Prison is the fifth design from the We are Animals I series, a series of pieces portraying great minds wronged by humanity’s thoughts. This piece shows Camile Claudel, a French sculptor, best known for her bronze and marble depictions of figures. She died in relative obscurity.
Camile faced many difficulties throughout her life, even being barred from art schools such as the École des Beaux-Arts just for being a woman. But, without giving up, she ended up studying at one of the few spaces that accepted women at the time, the Académie Colarossi. And in 1882, she managed to set up a studio with other women and produced her first sculptures.
One of her mentors was Auguste Rodin, another sculptor. She began a problematic relationship with him in 1884 but never actually lived with him, who only used her as a model and lover, always reluctant to end her twenty-year relationship with Rose Beuret. The relationship ended in 1892, but her reputation was still associated with the image of the sculptor. She left the relationship with an intense depression that accompanied her throughout her life. The end also caused her to suffer massive boycotts in the artistic scene, which led her to increase isolation and poverty.
Camille was a genius of sculpture but only received due recognition after her death. At the end of her life was in a psychiatric hospital, hospitalized by her family, who claimed she was demented for destroying many of her works and acting paranoid, accusing Rodin of stealing her ideas and leading a conspiracy to kill her.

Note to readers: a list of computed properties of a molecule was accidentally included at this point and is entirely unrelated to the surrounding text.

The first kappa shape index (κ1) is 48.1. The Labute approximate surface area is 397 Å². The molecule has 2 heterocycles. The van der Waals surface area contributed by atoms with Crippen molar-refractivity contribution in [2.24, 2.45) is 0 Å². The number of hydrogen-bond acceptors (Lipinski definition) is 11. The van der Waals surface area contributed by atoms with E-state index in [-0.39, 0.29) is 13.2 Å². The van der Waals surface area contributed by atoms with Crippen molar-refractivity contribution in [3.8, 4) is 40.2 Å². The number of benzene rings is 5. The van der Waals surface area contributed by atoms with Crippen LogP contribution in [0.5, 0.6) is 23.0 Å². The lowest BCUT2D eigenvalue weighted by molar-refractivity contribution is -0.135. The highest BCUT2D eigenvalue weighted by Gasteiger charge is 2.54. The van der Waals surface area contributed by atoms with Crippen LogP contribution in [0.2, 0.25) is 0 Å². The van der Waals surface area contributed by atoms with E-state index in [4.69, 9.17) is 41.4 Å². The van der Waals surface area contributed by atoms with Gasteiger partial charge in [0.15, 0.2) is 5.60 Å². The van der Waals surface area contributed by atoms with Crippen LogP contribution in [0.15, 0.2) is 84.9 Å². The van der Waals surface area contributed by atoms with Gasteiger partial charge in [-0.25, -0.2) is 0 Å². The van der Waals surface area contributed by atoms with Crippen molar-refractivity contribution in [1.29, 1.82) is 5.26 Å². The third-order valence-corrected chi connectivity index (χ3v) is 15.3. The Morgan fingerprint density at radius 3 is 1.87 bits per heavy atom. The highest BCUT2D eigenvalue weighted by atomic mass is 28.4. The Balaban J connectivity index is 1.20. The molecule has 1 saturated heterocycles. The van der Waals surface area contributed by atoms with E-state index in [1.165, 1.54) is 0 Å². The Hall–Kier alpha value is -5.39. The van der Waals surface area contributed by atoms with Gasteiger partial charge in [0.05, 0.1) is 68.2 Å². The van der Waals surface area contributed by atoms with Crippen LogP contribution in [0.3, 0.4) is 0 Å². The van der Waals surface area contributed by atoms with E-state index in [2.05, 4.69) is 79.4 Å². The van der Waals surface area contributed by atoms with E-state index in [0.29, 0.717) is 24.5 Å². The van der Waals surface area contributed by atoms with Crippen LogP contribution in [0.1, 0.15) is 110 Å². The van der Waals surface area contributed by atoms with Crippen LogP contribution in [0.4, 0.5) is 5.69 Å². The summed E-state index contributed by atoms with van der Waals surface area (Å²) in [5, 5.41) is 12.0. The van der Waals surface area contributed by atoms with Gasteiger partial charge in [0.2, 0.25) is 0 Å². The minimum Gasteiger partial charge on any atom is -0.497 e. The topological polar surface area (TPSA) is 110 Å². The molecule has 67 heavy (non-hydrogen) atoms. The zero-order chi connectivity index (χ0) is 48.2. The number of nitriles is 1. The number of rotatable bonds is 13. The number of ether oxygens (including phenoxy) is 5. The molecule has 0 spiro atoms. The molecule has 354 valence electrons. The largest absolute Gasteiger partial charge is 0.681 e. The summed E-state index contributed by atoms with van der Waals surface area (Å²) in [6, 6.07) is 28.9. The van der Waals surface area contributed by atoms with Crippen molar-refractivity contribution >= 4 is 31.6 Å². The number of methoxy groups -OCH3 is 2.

I am scared; I don’t know what is going to happen to me. What was the point of working so hard and of being talented, to be rewarded like this?
— Camile Claudel (1864 - 1943)
The hospitalization took place after her father’s death in 1913. Perhaps he was the only person in her family who approved her career choice and helped her in some way throughout her life, besides supporting her financially several times. The hospital management stated several times that the artist could return to social life because she was lucid, although she had mental outbursts. Still, her mother always refused to release her and forbade her to receive visits or even correspondence from someone who wasn’t her brother, the very one who had committed her. Some historians speculate that her brother, also an artist, felt overshadowed by Camile’s art and used his internment to get her out of his way.
She was an artist crushed by the society of her time. It’s unfortunate to know that, despite the achievements of women in the last century, we are still in a sexist world where it is common to see women living similar problems to the ones in Camiles’ life. It is also fair to think that many of these stories are hidden, a lot of these stories are happening right now, but we will never know.
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